The State Department did not respond to a request for comment. 

Other legal experts said the move could set the stage for a future Joe Biden administration to open probes into Pompeo’s and other former Trump officials’ management of the State Department. “What about all of the communications between Trump administration officials that are on State Department servers?” said Margaret Taylor, a fellow at the Brookings Institution and senior editor at Lawfare, a national security blog. “That seems to be something Mike Pompeo would want to think about when he makes these statements.”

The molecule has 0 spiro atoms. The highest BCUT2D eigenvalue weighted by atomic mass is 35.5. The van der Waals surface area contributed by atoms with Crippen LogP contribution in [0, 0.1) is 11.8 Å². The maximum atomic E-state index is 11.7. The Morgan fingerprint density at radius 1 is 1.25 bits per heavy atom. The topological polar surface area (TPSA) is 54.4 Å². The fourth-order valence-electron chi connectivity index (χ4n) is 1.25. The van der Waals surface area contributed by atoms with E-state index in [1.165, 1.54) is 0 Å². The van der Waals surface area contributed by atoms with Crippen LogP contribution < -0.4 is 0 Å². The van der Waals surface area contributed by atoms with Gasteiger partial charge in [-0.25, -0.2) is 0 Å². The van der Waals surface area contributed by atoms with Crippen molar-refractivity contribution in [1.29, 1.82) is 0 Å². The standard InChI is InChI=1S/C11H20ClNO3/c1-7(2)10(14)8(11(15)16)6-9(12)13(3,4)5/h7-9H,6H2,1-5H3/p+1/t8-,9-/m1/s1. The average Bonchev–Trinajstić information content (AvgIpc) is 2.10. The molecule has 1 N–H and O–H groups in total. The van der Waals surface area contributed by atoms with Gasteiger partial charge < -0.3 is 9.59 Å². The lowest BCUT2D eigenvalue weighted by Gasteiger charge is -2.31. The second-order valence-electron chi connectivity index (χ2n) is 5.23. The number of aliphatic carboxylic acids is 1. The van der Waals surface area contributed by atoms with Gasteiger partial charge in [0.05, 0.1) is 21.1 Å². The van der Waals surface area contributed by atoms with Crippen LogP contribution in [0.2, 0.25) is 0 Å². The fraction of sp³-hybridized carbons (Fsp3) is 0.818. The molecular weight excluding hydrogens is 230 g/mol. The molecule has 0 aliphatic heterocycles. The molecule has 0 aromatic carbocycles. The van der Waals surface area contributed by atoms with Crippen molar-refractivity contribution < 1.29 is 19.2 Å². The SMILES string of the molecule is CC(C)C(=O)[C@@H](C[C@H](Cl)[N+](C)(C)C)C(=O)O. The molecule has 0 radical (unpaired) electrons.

A three-year State Department investigation into Clinton’s email server released last year found that 38 people committed 91 security violations among the 33,000 individual emails sent to or from her private server during her time as secretary of state. However, it concluded that there was no widespread misuse of the server to mishandle classified information.

“While there were some instances of classified information being inappropriately introduced into an unclassified system in furtherance of expedience, by and large, the individuals interviewed were aware of security policies and did their best to implement them in their operations,” the State Department investigation concluded. 

The State Department has released thousands of work-related emails during Clinton’s tenure as secretary of state.